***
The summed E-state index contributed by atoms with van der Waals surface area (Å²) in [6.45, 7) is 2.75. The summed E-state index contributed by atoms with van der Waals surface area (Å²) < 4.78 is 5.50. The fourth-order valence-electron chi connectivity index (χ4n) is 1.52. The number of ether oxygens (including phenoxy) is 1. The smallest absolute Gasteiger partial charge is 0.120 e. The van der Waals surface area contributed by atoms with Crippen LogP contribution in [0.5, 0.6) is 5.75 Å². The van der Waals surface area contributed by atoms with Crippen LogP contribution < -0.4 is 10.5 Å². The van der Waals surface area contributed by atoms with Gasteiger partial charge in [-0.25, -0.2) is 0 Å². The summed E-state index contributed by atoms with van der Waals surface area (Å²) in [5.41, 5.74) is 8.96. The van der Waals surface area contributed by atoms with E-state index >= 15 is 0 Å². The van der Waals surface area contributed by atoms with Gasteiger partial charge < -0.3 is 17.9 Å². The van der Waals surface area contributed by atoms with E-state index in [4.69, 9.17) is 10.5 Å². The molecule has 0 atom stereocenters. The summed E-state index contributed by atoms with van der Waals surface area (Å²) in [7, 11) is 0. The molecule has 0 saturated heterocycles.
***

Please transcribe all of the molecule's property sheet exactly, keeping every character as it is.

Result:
The summed E-state index contributed by atoms with van der Waals surface area (Å²) in [6.45, 7) is 2.75. The summed E-state index contributed by atoms with van der Waals surface area (Å²) < 4.78 is 5.50. The fourth-order valence-electron chi connectivity index (χ4n) is 1.52. The number of ether oxygens (including phenoxy) is 1. The smallest absolute Gasteiger partial charge is 0.120 e. The van der Waals surface area contributed by atoms with Crippen LogP contribution in [0.5, 0.6) is 5.75 Å². The van der Waals surface area contributed by atoms with Crippen LogP contribution < -0.4 is 10.5 Å². The van der Waals surface area contributed by atoms with Gasteiger partial charge in [-0.25, -0.2) is 0 Å². The summed E-state index contributed by atoms with van der Waals surface area (Å²) in [5.41, 5.74) is 8.96. The van der Waals surface area contributed by atoms with E-state index >= 15 is 0 Å². The van der Waals surface area contributed by atoms with Gasteiger partial charge < -0.3 is 17.9 Å². The van der Waals surface area contributed by atoms with E-state index in [4.69, 9.17) is 10.5 Å². The molecule has 0 atom stereocenters. The summed E-state index contributed by atoms with van der Waals surface area (Å²) in [7, 11) is 0. The molecule has 0 saturated heterocycles.